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How Niger coup has halted businesses at border towns – Tribune Online

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Citizens living in the border towns and villages between Niger Republic and Nigeria have started feeling the impact of the border closure. Investigation by the Northern Bureau Chief, MUHAMMAD SABIU, reveals that tension is gradually brewing in these border towns as hundreds of trucks are trapped, while thousands of petty traders at the borders might lose their businesses soon.
At the turn of the 19th Century, there was no country border between Niger Republic and Nigeria. City-states such as Katsina, Kano and Sokoto (Nigeria) as well as Maradi, Gobir and Damagaram (Niger Republic) were culturally joined together.
However, with the expansion of French  British imperialism between 1890 and 1905, the two imperial powers demarcated the region and created a modern Niger-Nigeria border.
During that period of colonial rule, the French and English languages were implanted on each side of the border, along with cultural, educational and political traditions.
Yet, citizens of the two countries still continued to interact with one another as brothers.
In an interview with the Nigerian Tribune, a Nigerien, Mallam Bukar, gave a graphic description of the kind of relationship that existed between the two countries (Niger Republic and Nigeria).
He said, “We were once one family before the white man separated us and taught us their languages and their culture. But we speak Hausa! We are from the same root; we practice the same religion and eat the same food.”
Niger coup d’etat
That affinity which has continued for decades however suffered a puncture with the July 26 military coup carried out by a group of soldiers who overthrew the democratically elected government of now former President of Niger Republic, Mohamad Bazoum.
Indeed, tension has been brewing between the two countries as a result of economic sanctions imposed on Niger, as well as the closure of borders.
Fears and frustrations by communities along the over 1,500-kilometre-long border which covers seven states: Kebbi, Sokoto, Katsina, Jigawa, Zamfara, Yobe and Borno, are being felt by residents of these communities.

Thus, with the current happenings in the West African region, the clouds of war may be gathering. The Economic Community of West African States (ECOWAS), under the leadership of President Bola Tinubu,of Nigeria had issued a one-week ultimatum to the military junta in Niger Republic to restore the ousted President Bazoum back to power or the junta will be forced out.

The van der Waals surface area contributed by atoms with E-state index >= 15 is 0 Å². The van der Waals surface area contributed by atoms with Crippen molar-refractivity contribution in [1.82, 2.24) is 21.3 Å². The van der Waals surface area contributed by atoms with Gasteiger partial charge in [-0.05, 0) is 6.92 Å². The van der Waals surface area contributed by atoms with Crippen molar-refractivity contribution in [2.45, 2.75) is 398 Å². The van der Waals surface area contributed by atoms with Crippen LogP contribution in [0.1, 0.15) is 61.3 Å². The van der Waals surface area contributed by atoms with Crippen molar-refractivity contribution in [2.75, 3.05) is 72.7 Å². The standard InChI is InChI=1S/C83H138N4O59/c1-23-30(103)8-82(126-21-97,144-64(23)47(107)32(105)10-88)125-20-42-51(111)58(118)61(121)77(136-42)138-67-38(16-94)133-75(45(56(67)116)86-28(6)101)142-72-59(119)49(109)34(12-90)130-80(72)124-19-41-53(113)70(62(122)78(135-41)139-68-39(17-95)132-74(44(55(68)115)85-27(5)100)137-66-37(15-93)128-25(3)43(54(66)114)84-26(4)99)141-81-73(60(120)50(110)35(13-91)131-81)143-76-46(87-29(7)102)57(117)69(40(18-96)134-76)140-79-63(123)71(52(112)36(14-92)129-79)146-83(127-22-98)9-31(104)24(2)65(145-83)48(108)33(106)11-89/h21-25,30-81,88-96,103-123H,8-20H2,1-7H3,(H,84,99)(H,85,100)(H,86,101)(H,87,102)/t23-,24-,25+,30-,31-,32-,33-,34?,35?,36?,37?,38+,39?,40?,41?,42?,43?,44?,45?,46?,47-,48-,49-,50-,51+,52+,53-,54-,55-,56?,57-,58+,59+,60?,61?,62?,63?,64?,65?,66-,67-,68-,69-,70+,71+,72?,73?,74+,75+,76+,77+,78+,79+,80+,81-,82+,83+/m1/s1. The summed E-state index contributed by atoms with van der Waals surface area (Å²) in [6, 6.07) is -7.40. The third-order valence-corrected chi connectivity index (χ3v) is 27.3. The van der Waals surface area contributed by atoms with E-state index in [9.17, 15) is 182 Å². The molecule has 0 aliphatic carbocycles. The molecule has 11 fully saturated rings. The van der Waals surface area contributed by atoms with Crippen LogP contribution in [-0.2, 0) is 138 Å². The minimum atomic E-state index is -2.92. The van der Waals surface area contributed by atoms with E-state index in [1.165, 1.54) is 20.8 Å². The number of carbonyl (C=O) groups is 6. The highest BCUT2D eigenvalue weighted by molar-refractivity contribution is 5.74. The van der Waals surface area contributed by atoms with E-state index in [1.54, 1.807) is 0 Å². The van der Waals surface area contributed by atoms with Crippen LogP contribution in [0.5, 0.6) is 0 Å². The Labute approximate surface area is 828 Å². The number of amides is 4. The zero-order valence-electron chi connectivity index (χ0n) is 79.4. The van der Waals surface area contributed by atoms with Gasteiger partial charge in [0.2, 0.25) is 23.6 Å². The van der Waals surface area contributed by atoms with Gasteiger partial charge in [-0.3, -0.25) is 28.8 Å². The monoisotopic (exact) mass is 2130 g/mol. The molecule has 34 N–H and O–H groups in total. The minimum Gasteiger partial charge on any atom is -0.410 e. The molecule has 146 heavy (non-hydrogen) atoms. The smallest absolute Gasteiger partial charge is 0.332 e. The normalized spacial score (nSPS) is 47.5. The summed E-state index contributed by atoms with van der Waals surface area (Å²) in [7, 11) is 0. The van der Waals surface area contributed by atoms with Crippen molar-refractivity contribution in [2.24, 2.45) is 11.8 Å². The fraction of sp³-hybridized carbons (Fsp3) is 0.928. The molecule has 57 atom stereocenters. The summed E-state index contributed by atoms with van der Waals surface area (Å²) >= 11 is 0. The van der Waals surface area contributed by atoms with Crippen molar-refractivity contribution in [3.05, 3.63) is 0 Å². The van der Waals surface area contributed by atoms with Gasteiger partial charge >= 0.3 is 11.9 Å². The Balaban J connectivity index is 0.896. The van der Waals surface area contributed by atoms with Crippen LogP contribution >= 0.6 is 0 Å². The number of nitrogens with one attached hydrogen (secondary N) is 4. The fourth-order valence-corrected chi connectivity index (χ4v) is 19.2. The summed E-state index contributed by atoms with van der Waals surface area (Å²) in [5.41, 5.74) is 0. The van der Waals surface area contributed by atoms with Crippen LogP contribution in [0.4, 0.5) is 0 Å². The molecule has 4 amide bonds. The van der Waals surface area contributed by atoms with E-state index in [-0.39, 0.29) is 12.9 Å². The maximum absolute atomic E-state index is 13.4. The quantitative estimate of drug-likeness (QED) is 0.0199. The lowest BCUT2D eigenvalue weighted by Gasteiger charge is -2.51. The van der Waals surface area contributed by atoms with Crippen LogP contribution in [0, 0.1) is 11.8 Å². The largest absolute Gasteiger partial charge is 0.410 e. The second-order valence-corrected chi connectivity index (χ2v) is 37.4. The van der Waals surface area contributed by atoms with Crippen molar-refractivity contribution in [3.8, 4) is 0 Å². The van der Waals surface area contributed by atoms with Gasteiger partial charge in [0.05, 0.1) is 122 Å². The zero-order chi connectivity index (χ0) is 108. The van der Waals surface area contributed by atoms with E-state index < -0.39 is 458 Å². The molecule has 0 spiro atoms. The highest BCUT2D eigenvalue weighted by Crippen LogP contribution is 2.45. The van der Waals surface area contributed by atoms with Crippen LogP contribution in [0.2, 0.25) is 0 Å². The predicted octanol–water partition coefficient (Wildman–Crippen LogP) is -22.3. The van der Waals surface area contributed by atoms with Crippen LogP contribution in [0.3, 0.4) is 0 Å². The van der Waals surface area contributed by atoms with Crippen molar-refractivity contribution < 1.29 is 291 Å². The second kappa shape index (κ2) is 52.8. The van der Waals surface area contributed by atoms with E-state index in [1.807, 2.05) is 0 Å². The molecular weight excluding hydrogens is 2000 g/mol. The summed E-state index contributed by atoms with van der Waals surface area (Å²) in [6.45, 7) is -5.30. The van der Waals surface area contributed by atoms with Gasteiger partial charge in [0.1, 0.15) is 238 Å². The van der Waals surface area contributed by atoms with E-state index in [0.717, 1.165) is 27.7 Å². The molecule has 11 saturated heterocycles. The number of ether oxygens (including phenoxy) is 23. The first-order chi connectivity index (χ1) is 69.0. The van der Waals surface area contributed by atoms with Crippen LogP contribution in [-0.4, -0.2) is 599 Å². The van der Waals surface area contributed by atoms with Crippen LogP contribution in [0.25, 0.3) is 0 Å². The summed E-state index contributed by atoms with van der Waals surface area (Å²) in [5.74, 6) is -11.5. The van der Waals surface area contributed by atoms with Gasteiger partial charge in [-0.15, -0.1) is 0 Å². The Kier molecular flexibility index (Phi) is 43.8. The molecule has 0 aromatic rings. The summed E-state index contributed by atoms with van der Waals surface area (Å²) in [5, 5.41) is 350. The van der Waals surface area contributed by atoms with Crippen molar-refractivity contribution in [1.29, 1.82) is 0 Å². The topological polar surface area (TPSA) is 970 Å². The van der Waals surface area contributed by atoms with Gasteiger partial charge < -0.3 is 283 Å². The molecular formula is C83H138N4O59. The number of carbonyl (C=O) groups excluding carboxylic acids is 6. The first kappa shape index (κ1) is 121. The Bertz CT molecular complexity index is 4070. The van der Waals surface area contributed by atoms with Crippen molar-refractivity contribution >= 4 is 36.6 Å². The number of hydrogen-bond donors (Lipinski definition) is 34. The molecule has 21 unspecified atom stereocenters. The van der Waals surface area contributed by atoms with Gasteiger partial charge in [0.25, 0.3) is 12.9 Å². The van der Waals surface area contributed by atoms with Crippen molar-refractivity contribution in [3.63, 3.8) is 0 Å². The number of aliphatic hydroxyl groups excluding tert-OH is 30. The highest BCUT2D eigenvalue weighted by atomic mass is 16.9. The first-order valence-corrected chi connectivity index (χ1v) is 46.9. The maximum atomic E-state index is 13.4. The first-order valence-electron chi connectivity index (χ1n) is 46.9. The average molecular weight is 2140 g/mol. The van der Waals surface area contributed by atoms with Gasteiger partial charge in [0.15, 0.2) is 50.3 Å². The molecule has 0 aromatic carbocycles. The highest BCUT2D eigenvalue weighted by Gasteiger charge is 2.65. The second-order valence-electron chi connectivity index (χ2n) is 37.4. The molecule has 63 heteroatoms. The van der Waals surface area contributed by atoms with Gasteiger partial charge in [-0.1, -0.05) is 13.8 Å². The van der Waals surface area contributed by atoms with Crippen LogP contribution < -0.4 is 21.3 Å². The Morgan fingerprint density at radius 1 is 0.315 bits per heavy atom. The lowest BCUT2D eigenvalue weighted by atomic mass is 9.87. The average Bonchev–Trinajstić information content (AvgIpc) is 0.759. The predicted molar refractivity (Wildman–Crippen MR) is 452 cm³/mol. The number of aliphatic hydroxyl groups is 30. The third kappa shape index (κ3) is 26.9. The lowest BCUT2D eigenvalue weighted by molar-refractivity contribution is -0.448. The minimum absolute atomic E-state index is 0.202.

Though the one-week ultimatum had elapsed, since, the leaders of the military junta has remained adamant and vowed that any attempt to use force against them will be resisted with the same force.
‘Over 1,000 trucks trapped’
As part of its intervention, the ECOWAS Heads of states and governments, after an emergency meeting in Abuja, took certain actions that might force the coupists to restore back democracy in the country.
One of such actions was the closure of all borders between ECOWAS states and Niger.
A consequence of this development, findings by the Nigerian Tribune revealed, is that tonnes of Nigeria-bound goods have been trapped at different borders with Niger.  It was learnt that many trucks were trapped at Kamba, Ilela, Jibia, Maigatari, Malam Fatori, Babanmutum borders.
Buttressing this in an interview, president of Trans-Border Traders Association, Nasiru Salami, remarked that goods worth N300 million were rotting away at these borders.
According to him, over 1,000 trucks conveying agricultural products like onions and other perishable food items heading to Nigeria and other West African countries are currently trapped at these borders.
He disclosed that, “Three days after the coup took place, over 100 trucks carrying onions and other agricultural products were trapped. Currently, the trucks trapped there are running into thousands. A truck of onions containing about 300 bags is worth around N3.5 million.
“So, if you multiply it by say the 1,000 trucks you will find out that about N350 million worth of agricultural goods are rotting away there and 60 percent of these products are coming to Nigeria.
“I may not be able to give you the exact number of trucks trapped so far, but I can assure you that it runs into thousands. These trucks are carrying agricultural products to different West African countries, including Nigeria.
‘’So, government can assist the poor people and see how they can help us. We know it is illegal to plan a coup, but it is important that our people should know what is happening now and assist us.”
Similarly, hundreds of Nigerian tanker drivers returning to Nigeria and those from Niger in Nigeria have appealed to President Tinubu to lift the ban on the border closure in order to allow them entry into their respective countries and reunite with their family members.
Many of the drivers interviewed by the Nigerian Tribune disclosed that they have spent over one week at the border since closure. For instance, Abubakar Usman, a tanker driver, revealed that since he drove his truck to Niamey, the capital of Niger Republic on July 20, he could not cross the border. He said, “Many of us are here in Illela border in Sokoto trapped as a result of the border closure.”